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How do competing sociological perspectives explain the occurrences of social problems?

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There are countless competing perspectives within sociology. In order to answer this question, we should identify specific fields, or strains of thought, through which to consider the question.

Let us take, for example, the question of economic inequality. From a Marxist perspective, we could argue that capitalism — that is, the notion of private ownership of property, and the exploitation of workers by a capitalist owner class — causes such inequality. We could go further and say that, in our current society, workers have only their labor (that is, their ability to work) to sell, whereas a "capitalist class" would have accumulated wealth (land, invested wealth, and so on). If we wanted to conduct a more thorough, detailed analysis, we could turn to historical materialism, or associated schools of thought.

We could also argue that, from a feminist sociological perspective, that economic inequality is caused in part by the subjugation of women, and the separation of society into public (male) and private (female) spheres. Here, we could draw on Simone de Beauvoir, and other feminist scholars. However, we must recall that feminist thought owes a great deal to Marxist, or broadly leftist, thought; indeed, sociology is a tangled, intersecting web of ideas. Any discussion of feminism, sociology, and economic inequality would have to touch upon Marxism, and its many scholarly descendants.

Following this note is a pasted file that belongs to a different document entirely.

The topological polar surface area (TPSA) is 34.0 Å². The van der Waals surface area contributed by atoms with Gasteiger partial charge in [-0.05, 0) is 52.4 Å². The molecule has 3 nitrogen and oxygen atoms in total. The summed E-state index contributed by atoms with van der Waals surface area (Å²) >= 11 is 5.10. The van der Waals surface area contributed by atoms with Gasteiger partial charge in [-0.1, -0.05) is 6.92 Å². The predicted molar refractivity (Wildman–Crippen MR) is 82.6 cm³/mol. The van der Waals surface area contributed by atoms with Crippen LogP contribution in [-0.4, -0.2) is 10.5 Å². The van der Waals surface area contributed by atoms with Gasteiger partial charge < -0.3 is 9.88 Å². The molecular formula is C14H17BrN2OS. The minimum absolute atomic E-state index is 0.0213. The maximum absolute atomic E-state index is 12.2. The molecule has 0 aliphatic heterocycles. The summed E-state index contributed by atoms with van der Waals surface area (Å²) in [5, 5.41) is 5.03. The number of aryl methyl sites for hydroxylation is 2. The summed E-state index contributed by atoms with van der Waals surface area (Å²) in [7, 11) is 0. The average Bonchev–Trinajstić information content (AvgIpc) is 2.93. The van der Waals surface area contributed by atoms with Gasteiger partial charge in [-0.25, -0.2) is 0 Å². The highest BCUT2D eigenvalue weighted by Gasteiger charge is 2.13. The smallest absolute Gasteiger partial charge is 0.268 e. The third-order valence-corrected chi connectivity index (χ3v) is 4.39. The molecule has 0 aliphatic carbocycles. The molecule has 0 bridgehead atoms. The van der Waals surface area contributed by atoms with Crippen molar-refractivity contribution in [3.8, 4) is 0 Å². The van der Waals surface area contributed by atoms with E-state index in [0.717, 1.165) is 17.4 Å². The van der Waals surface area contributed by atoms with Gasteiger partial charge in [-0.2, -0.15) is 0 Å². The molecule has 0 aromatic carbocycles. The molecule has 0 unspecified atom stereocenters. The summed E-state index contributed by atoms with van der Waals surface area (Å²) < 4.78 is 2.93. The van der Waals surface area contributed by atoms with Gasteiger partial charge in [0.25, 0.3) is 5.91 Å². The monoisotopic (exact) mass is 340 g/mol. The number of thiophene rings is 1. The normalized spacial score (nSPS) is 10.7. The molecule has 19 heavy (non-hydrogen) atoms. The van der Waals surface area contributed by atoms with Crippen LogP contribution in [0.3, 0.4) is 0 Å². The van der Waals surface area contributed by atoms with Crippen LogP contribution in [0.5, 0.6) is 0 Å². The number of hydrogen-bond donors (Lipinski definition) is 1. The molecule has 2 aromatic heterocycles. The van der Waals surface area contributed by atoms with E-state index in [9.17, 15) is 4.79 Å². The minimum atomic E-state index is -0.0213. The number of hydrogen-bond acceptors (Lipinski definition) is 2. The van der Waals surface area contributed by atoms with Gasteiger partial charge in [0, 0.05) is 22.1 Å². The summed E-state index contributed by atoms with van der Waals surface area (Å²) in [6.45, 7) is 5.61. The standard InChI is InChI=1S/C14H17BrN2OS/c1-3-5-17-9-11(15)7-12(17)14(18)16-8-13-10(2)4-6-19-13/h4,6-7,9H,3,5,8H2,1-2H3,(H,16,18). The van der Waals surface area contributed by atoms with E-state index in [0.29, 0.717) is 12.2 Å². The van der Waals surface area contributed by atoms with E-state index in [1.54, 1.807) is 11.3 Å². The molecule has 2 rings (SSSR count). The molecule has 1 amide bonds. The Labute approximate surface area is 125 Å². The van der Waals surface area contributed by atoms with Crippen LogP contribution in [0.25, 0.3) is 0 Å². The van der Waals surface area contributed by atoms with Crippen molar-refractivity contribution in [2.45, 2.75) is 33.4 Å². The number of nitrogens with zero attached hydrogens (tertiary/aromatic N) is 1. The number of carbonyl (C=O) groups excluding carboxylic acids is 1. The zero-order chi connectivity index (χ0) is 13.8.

What if we considered economic inequality from a post-colonial perspective? We could argue that economic inequality has a global antecedent; Western imperialism, and colonial exploitation of the "Third World," is a major cause of economic inequality. We could then delve into the writings of such scholars as Edward Said, Frantz Fanon, and Gayatri Chakravorty Spivak.

If, however, we wanted to explore economic inequality in terms of mundane, or daily interactions, we could turn to the works of Erving Goffman. Goffman argues, in "Stigma," that when individuals depart from socially normative modes of behavior, they are stigmatized; stigma follows them, and may wreak havoc on their lives. For example, someone with a criminal record may be discriminated against in terms of housing, employment, and health care; a mentally ill person who behaves strangely may be cast out of mainstream society, and pushed into homelessness. An LGBTQ person may conceal their identity, or try to "pass," in order to avoid violence. Thus, we could argue that economic equality stems, in part, from stigma — that is, the ways in which stigma excludes certain individuals from the mainstream, and dehumanizes them.

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